Ad-hoc intergovernmental arrangements will not doby David Anderson / March 3, 2016 / Leave a comment
Read more: Exposing Europe’s intelligence failures
The UK is as well-equipped to fight international terrorism as any western country—which is just as well, since the level of plotting over the past 15 years suggests that it faces a more acute threat than most. And we have two particular advantages: skill at integrating intelligence derived from human and technical sources at home and abroad, and world-leading levels of co-operation between intelligence agencies and police. This country also benefits from laws that have been increasingly effective in converting intelligence into guilty pleas or jury convictions.
Of course, domestic skills in disrupting and prosecuting terrorism are not enough. The UK has been a net exporter of terrorists since the 1990s, when the presence of radical Islamists in the capital led French officials to coin the nickname “Londonistan.” But there is traffic in both directions, and unless both expenditure and obstructions to travel are vastly increased, the sea surrounding Great Britain and the invisible frontier with Ireland can only be a partial defence. Anyway, national borders count for nothing in the online world where our lives increasingly take place, and where terrorists increasingly conduct their business.
So international collaboration is central to identifying and combating threats to national security. Here too, the UK is fortunate. The Five Eyes alliance with the United States, Canada, Australia and New Zealand is by some distance the most effective intelligence-sharing arrangement in history. Anglo-American co-operation is especially close: in this respect at least, the special relationship continues to flourish. And the period since 9/11 has seen co-operation with many other countries, though its extent is often limited by lack of trust or by human rights concerns.
As British jihadists travel to and from Syria by increasingly elaborate routes, and terrorists pose as asylum seekers, it is obvious that the UK needs to enhance intelligence and operational links with its European neighbours. But links can be maintained from outside as well as inside the European Union. The most effective collaboration today is often on a bilateral basis.
Are there terrorism-related reasons for the UK to remain in the EU? I believe that there are, and that they outweigh the countervailing factors—in particular, the often exaggerated legal difficulties, which may have been further reduced by David Cameron’s recent renegotiation, in refusing admission to EU nationals on security grounds. Here are three of them.
First, the EU has developed some effective mechanisms, often as a consequence of major incidents such as 9/11, the Madrid bombings, 7/7 and the Paris attacks of last year. They include the European arrest warrant, a directive requiring the retention of basic phone and email data and the recent agreement to share the records of passengers on flights within the EU.
They also include shared databases which—as I have seen for myself at UK ports—alert officers to the arrival of persons of interest to the authorities of other EU member states, without the usual rigmarole associated with international co-operation.
The value of these mechanisms was demonstrated in 2014 when, against the instincts of some ministers, the UK rejoined 35 EU police and criminal justice measures from which it had just opted out. A House of Lords Committee reported that maintaining the opt-out would have had significant and adverse repercussions for internal security. This episode recalls the observation attributed to Jean Monnet, a founding father of the European project, that the English resist ideas but they do not resist facts.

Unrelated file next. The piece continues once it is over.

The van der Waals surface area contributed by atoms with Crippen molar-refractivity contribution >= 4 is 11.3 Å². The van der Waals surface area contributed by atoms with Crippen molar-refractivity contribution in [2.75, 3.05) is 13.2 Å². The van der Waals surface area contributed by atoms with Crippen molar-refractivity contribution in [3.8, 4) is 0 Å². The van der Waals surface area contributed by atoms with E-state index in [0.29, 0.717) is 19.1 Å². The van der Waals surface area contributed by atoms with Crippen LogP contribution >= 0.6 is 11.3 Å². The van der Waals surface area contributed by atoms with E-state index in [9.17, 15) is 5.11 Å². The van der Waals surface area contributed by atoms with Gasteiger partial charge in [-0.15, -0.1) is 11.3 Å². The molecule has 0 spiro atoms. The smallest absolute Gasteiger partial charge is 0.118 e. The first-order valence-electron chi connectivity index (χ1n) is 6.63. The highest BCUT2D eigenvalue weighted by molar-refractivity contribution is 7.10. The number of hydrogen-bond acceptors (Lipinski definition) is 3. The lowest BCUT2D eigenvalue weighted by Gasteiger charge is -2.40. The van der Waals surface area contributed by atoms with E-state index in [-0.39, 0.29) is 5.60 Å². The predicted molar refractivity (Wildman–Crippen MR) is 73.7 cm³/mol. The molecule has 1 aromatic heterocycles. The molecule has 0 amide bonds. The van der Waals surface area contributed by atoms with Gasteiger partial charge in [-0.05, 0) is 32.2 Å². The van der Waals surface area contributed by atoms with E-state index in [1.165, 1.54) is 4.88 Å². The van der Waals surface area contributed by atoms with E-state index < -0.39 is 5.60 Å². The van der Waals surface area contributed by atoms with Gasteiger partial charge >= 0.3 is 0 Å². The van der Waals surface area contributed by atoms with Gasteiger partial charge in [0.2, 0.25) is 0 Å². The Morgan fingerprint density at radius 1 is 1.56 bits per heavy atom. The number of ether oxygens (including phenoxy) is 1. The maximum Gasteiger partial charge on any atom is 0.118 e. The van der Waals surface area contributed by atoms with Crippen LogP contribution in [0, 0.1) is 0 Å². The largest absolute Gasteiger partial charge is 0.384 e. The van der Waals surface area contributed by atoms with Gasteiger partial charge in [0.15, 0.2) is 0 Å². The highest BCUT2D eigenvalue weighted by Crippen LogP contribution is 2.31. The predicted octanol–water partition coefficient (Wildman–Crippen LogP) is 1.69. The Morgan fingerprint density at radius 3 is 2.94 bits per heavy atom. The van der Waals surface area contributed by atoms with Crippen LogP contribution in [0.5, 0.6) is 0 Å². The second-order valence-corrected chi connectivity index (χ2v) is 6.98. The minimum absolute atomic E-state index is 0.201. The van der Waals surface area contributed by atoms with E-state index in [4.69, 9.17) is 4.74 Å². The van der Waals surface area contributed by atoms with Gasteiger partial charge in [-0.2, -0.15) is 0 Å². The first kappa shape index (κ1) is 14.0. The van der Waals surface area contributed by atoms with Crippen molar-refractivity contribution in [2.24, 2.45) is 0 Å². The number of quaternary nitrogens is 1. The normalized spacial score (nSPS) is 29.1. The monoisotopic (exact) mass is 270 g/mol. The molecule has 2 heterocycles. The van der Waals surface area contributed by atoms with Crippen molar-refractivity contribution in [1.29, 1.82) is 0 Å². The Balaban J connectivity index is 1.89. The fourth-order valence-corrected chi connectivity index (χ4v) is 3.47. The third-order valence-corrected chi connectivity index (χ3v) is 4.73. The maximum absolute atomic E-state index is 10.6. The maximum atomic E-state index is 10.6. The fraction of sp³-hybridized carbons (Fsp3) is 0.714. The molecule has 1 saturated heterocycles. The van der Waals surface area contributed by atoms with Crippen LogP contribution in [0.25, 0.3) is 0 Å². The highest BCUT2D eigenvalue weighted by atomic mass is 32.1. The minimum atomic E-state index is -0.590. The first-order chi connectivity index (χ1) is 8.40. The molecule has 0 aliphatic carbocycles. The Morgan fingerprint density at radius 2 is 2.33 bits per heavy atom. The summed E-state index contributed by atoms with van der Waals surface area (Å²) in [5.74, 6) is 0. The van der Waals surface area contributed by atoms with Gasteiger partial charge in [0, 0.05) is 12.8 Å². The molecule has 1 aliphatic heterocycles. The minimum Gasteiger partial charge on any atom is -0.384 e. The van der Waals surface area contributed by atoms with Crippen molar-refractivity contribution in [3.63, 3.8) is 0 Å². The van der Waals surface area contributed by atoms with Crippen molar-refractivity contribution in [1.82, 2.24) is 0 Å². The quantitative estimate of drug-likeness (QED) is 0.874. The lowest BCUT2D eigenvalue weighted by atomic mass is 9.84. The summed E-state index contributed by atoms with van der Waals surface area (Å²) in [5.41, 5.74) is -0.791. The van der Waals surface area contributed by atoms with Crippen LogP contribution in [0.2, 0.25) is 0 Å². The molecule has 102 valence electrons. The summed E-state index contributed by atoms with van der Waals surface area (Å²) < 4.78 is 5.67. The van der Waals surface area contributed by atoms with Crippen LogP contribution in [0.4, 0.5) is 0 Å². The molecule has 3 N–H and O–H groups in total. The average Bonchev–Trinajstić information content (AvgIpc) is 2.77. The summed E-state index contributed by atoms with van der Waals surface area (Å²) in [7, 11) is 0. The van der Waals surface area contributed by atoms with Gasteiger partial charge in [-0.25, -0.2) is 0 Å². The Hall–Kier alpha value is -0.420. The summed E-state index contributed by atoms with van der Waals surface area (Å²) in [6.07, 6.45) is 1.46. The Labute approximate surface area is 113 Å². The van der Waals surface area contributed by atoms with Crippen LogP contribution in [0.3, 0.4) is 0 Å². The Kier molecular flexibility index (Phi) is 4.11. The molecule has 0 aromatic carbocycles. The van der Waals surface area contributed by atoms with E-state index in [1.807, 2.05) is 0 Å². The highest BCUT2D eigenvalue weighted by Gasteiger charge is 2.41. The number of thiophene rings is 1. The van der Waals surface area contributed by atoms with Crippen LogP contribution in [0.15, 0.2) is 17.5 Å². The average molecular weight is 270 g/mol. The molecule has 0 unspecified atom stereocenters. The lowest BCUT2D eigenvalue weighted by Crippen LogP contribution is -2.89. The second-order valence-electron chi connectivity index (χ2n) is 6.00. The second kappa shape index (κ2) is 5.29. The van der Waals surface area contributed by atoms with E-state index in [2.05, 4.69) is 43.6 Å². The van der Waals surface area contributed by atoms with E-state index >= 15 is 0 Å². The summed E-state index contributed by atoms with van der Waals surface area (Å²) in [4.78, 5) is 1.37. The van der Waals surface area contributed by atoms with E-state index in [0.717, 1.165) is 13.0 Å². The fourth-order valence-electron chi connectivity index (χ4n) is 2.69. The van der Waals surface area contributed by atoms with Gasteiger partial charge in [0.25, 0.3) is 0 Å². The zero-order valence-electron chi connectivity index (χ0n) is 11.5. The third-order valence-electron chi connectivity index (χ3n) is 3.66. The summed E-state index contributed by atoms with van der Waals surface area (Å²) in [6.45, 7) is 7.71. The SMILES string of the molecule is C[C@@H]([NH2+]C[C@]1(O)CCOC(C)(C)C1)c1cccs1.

No doubt some of these benefits could be replicated by negotiation from outside the EU. But in the words of Rob Wainwright—the Briton who is director of Europol, the EU’s law enforcement agency—this course would be more costly and certainly much less effective.
Secondly, and perhaps surprisingly to anyone who reads British newspapers, the UK has been a leader in this area. The EU action plan on terrorism is closely modelled on the UK’s counter-terrorism strategy CONTEST. The UK has taken the lead in producing EU policies on counter-radicalisation, aviation security and risk and threat analysis. Under British leadership Europol, some 10 per cent of whose cases concern counter-terrorism, has developed into an effective information hub. The British have promoted essential legislation, and done much to manage the vital EU-US relationship.
The UK could, of course, surrender its leadership and hope instead to be allowed to join whatever arrangements others devise. But that notion attracts polite bafflement in Brussels, and it is easy to see why.
Finally, it is beneficial that arrangements within the ambit of EU law are fully underwritten by international human rights standards. As an experienced advocate before the European Court of Justice, I am well aware that its judgments do not always give pleasure to national governments. There have been recent hints that the Court may go further than law enforcement would wish in limiting the retention of phone and email records.
But such gripes, even if justified, count for little when measured against the advantages of legal accountability and compliance with fundamental rights. As governments improve their co-operation against international threats, the need for a strong legal counterbalance, applying mutually agreed standards, becomes more pressing. Ad hoc intergovernmental arrangements, excluded from the jurisdiction of supranational courts, do not meet that need.
European frameworks can help the UK to keep its people safe. They can also promote trust in the lawful exercise of power.
Now read: Why we need police to tackle the terrorists